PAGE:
There are proper safety codes that must be maintained when hooking up a generator to your house. So, can you plug a generator into a wall socket?

No. You should never plug a generator into a wall socket. Even though it is technically possible to do so, there are deadly risks involved in the procedure. And is even illegal in some places. It could easily result in permanent damage to your circuitry and equipment due to backfeeding.

In this article, I will brief you on the risks of doing this as well as instruct you on how you can use a generator without any risks involved.

Why Shouldn’t I Plug a Generator into A Wall Socket?

Backfeeding is a major risk when plugging a generator into a wall socket. It happens when a potent, unfitted electrical current over boosts the electrical system of your house.

Therefore, it results in an endless feedback loop, where the current goes the wrong way. As no breaker is installed on the wall socket, permanent damage happens.

Even more, the potential hazard of electrocution rises, as the amount of electricity flowing is not filtered. Let us see some of the risks associated with backfeeding:


As stated above, backfeeding increases the hazard of electric shock even outside your house. Engineers or electricians, if working near the power lines, might receive a life-threatening jolt of electricity.

This happens when the overloaded electrical current overflows into your public system from the house.

Risk of Fire

It goes without saying that electricity should not be meddled with. A generator is way more powerful to handle, so it results in backfeeding.

Eventually, the accumulated current will cause wires in the electrical system to heat up. The result? Excess electricity causes fire.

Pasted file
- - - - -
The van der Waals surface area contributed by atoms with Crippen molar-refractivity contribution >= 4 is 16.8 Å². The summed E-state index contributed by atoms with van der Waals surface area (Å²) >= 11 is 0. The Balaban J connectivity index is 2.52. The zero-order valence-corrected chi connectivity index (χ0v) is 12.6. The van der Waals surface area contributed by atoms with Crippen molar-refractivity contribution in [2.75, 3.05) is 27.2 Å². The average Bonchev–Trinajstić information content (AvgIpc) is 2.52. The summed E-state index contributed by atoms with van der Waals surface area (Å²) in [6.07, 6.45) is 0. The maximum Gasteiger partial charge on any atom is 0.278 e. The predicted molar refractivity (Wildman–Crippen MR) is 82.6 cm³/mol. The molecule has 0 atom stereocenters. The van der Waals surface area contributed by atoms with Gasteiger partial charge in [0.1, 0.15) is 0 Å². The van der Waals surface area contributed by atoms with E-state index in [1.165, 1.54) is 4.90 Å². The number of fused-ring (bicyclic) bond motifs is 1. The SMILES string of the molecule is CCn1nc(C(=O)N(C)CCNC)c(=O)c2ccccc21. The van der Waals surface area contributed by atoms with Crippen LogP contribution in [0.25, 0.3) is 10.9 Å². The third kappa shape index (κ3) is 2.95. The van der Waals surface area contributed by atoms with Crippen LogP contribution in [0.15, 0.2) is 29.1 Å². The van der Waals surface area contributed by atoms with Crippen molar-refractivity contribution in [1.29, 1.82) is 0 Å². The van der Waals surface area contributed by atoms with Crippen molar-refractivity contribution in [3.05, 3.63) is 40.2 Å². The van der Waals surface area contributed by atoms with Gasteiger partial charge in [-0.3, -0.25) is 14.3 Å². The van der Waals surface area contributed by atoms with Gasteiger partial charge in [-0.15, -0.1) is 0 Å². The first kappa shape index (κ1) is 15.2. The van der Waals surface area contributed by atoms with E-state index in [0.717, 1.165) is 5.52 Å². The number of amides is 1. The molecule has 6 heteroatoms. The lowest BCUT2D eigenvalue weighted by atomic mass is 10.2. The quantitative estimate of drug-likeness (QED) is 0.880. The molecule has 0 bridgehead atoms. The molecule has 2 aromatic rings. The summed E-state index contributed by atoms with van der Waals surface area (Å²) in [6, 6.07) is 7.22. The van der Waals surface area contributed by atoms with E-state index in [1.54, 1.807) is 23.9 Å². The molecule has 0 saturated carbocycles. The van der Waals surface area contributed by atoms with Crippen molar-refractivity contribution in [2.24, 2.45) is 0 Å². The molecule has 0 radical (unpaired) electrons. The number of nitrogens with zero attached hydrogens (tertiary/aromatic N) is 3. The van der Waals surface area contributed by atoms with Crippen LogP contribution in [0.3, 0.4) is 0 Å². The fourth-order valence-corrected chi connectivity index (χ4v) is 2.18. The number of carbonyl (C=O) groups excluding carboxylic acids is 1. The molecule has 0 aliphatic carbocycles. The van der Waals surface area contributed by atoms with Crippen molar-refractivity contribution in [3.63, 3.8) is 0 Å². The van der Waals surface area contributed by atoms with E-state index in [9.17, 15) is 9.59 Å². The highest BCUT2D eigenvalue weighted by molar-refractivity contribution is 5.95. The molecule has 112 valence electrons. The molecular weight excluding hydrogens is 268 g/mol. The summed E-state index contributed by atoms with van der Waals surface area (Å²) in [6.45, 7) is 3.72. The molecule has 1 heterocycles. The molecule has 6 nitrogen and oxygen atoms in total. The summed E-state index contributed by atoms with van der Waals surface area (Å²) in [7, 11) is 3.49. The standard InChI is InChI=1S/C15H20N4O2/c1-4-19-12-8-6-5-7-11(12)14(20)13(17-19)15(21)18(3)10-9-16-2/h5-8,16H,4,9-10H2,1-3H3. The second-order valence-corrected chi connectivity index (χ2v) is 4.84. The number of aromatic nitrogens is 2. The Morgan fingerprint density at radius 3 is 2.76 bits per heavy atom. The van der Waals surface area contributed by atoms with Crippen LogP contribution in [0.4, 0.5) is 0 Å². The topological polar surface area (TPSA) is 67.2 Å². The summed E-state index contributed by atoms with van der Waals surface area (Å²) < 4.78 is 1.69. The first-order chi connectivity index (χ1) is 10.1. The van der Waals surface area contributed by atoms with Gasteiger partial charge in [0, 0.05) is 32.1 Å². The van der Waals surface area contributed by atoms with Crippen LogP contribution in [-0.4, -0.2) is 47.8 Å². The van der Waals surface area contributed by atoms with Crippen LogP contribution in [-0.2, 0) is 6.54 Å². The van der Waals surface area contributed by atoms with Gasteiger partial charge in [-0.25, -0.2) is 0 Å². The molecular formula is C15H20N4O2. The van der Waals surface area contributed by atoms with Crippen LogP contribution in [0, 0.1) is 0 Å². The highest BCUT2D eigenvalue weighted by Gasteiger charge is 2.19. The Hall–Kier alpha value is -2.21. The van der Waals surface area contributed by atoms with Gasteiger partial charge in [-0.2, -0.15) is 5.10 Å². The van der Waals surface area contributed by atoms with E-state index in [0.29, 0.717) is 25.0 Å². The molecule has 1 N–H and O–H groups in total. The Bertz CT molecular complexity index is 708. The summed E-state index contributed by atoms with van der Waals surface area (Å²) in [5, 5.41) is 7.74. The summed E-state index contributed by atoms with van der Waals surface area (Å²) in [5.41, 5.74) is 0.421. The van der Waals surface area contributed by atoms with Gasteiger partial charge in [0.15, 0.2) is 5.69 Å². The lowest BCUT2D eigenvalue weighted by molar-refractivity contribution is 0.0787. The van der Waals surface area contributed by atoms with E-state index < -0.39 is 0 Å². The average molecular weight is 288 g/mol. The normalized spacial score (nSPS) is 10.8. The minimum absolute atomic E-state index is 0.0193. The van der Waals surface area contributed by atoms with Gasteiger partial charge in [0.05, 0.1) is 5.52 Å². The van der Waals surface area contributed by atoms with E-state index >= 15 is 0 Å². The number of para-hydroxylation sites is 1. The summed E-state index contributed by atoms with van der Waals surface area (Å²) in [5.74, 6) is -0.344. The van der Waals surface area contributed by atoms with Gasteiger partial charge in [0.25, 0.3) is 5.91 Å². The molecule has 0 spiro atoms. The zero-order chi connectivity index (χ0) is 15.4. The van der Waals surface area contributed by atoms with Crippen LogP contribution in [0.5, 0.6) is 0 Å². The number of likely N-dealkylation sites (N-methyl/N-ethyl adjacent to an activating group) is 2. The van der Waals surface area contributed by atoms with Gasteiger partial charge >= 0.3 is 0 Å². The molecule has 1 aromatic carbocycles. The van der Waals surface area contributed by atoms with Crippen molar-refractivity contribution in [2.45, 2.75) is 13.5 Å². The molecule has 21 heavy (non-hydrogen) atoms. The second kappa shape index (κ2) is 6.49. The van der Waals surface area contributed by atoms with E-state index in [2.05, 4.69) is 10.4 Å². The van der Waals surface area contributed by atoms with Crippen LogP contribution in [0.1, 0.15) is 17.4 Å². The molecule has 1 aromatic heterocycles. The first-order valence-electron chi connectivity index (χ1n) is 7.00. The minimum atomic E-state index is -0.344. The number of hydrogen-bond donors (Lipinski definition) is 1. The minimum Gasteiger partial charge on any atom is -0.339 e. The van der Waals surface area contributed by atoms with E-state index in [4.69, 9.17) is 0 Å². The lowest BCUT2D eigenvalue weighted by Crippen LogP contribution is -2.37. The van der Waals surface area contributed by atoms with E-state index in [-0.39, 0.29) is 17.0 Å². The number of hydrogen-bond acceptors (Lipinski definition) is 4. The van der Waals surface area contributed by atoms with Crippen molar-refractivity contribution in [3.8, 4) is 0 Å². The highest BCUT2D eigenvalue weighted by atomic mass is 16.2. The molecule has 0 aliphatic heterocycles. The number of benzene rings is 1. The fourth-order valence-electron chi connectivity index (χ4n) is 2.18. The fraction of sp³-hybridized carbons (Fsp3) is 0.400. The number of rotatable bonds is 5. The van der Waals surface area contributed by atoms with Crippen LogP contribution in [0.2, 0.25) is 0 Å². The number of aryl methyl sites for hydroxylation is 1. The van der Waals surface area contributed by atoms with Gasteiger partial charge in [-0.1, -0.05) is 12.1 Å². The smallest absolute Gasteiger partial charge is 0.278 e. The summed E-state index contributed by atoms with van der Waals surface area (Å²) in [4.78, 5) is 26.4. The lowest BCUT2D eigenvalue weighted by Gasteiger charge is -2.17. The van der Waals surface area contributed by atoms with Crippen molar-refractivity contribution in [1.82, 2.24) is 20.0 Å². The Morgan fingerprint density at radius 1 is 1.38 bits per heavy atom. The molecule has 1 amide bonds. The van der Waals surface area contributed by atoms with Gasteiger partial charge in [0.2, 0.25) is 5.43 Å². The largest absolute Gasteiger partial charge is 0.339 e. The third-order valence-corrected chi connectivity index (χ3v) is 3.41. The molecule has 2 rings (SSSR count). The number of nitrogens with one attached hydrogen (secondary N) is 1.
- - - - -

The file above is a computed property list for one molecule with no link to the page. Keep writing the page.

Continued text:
Damage to Generator

The generator carries the risk of getting damaged. The excess electricity might result in the generator getting burned out.

This, again, raises the potential risk of fire, the primary safety concern when handling electricity. It can also thrust the expense of replacing the generator at you.

Legal Issues

This is illegal as per the National Electrical Code. As the dangers, the connection poses affect your home and the general public, it causes legal issues.

If you break the US National Electric Code, which restricts backfeeding strictly, you will be highly accountable.

No Insurance to Cover the Damage

As you know, plugging the generator into a wall socket is illegal. Your insurance provider will provide no compensation for the backfeeding damage. It also carries extra safety risks.

This leaves you solely responsible for the additional costs linked to repairing any fire damage or fixing your house’s electrical system.

Safety Guidelines to Connect a Portable Generator to Your Home

How to Run Extension Cord from Inside to Outside

While this might not be a suitable option, other safer means exist. Safely connecting the generator to your house requires you to ensure that the generator and power grid are not simultaneously connected to your main utility.